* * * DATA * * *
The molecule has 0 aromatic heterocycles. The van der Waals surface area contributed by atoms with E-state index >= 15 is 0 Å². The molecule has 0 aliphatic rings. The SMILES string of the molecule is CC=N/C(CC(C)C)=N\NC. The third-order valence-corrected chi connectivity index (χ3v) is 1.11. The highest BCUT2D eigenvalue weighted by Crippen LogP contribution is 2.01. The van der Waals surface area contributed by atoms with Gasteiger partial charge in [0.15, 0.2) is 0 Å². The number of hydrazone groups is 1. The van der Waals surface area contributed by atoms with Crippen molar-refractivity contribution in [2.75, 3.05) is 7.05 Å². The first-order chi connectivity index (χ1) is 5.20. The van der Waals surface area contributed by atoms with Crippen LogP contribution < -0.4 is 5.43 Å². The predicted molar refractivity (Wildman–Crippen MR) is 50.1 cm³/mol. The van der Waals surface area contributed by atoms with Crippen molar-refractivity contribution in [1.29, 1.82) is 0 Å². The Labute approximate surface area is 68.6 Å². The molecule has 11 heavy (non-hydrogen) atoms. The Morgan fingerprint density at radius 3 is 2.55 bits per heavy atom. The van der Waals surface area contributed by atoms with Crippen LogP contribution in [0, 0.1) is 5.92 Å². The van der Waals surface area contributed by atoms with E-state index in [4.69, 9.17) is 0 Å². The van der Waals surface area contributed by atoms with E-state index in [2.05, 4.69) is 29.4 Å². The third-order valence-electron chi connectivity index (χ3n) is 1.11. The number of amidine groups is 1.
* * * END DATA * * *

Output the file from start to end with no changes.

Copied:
The molecule has 0 aromatic heterocycles. The van der Waals surface area contributed by atoms with E-state index >= 15 is 0 Å². The molecule has 0 aliphatic rings. The SMILES string of the molecule is CC=N/C(CC(C)C)=N\NC. The third-order valence-corrected chi connectivity index (χ3v) is 1.11. The highest BCUT2D eigenvalue weighted by Crippen LogP contribution is 2.01. The van der Waals surface area contributed by atoms with Gasteiger partial charge in [0.15, 0.2) is 0 Å². The number of hydrazone groups is 1. The van der Waals surface area contributed by atoms with Crippen molar-refractivity contribution in [2.75, 3.05) is 7.05 Å². The first-order chi connectivity index (χ1) is 5.20. The van der Waals surface area contributed by atoms with Crippen LogP contribution < -0.4 is 5.43 Å². The predicted molar refractivity (Wildman–Crippen MR) is 50.1 cm³/mol. The van der Waals surface area contributed by atoms with Crippen molar-refractivity contribution in [1.29, 1.82) is 0 Å². The Labute approximate surface area is 68.6 Å². The molecule has 11 heavy (non-hydrogen) atoms. The Morgan fingerprint density at radius 3 is 2.55 bits per heavy atom. The van der Waals surface area contributed by atoms with Crippen LogP contribution in [0, 0.1) is 5.92 Å². The van der Waals surface area contributed by atoms with E-state index in [4.69, 9.17) is 0 Å². The van der Waals surface area contributed by atoms with E-state index in [2.05, 4.69) is 29.4 Å². The third-order valence-electron chi connectivity index (χ3n) is 1.11. The number of amidine groups is 1.